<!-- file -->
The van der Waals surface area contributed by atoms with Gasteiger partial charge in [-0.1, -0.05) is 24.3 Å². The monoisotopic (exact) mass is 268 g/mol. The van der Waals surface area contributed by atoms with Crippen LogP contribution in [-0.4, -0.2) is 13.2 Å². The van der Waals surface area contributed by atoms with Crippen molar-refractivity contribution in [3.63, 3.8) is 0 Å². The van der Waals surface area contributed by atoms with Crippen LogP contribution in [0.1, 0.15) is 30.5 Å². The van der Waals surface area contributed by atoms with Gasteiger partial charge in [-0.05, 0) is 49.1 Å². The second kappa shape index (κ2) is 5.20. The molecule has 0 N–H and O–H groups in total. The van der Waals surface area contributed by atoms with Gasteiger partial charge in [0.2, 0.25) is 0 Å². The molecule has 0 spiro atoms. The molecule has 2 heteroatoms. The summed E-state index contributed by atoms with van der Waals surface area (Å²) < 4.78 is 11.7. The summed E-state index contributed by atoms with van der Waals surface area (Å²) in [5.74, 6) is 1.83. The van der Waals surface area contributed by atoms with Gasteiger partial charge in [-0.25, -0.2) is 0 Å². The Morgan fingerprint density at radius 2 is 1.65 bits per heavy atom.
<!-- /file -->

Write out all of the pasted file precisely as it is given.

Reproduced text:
The van der Waals surface area contributed by atoms with Gasteiger partial charge in [-0.1, -0.05) is 24.3 Å². The monoisotopic (exact) mass is 268 g/mol. The van der Waals surface area contributed by atoms with Crippen LogP contribution in [-0.4, -0.2) is 13.2 Å². The van der Waals surface area contributed by atoms with Crippen molar-refractivity contribution in [3.63, 3.8) is 0 Å². The van der Waals surface area contributed by atoms with Crippen LogP contribution in [0.1, 0.15) is 30.5 Å². The van der Waals surface area contributed by atoms with Gasteiger partial charge in [-0.05, 0) is 49.1 Å². The second kappa shape index (κ2) is 5.20. The molecule has 0 N–H and O–H groups in total. The van der Waals surface area contributed by atoms with Gasteiger partial charge in [0.2, 0.25) is 0 Å². The molecule has 0 spiro atoms. The molecule has 2 heteroatoms. The summed E-state index contributed by atoms with van der Waals surface area (Å²) < 4.78 is 11.7. The summed E-state index contributed by atoms with van der Waals surface area (Å²) in [5.74, 6) is 1.83. The van der Waals surface area contributed by atoms with Gasteiger partial charge in [-0.25, -0.2) is 0 Å². The Morgan fingerprint density at radius 2 is 1.65 bits per heavy atom.